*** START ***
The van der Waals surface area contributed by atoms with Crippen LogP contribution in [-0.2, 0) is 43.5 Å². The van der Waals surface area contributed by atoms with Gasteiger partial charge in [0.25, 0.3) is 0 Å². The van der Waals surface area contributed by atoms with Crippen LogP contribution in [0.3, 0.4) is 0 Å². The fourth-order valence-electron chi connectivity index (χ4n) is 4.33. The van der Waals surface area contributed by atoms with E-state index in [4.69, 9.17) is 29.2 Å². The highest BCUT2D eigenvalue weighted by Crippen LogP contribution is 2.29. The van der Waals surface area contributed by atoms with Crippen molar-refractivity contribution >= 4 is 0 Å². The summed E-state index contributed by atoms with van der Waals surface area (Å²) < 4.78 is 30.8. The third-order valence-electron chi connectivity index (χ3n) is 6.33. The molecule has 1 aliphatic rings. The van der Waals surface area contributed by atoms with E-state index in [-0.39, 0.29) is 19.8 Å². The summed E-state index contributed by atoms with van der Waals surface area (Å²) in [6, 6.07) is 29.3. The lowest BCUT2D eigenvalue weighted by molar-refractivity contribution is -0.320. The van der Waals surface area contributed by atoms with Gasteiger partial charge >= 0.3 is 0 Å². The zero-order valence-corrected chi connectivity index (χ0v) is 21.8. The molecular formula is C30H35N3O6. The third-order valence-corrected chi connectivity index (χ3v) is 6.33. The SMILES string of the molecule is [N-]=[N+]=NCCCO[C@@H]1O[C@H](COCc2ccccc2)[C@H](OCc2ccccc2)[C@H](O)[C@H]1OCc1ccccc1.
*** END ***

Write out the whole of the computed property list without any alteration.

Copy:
The van der Waals surface area contributed by atoms with Crippen LogP contribution in [-0.2, 0) is 43.5 Å². The van der Waals surface area contributed by atoms with Gasteiger partial charge in [0.25, 0.3) is 0 Å². The van der Waals surface area contributed by atoms with Crippen LogP contribution in [0.3, 0.4) is 0 Å². The fourth-order valence-electron chi connectivity index (χ4n) is 4.33. The van der Waals surface area contributed by atoms with E-state index in [4.69, 9.17) is 29.2 Å². The highest BCUT2D eigenvalue weighted by Crippen LogP contribution is 2.29. The van der Waals surface area contributed by atoms with Crippen molar-refractivity contribution >= 4 is 0 Å². The summed E-state index contributed by atoms with van der Waals surface area (Å²) < 4.78 is 30.8. The third-order valence-electron chi connectivity index (χ3n) is 6.33. The molecule has 1 aliphatic rings. The van der Waals surface area contributed by atoms with E-state index in [-0.39, 0.29) is 19.8 Å². The summed E-state index contributed by atoms with van der Waals surface area (Å²) in [6, 6.07) is 29.3. The lowest BCUT2D eigenvalue weighted by molar-refractivity contribution is -0.320. The van der Waals surface area contributed by atoms with Gasteiger partial charge >= 0.3 is 0 Å². The zero-order valence-corrected chi connectivity index (χ0v) is 21.8. The molecular formula is C30H35N3O6. The third-order valence-corrected chi connectivity index (χ3v) is 6.33. The SMILES string of the molecule is [N-]=[N+]=NCCCO[C@@H]1O[C@H](COCc2ccccc2)[C@H](OCc2ccccc2)[C@H](O)[C@H]1OCc1ccccc1.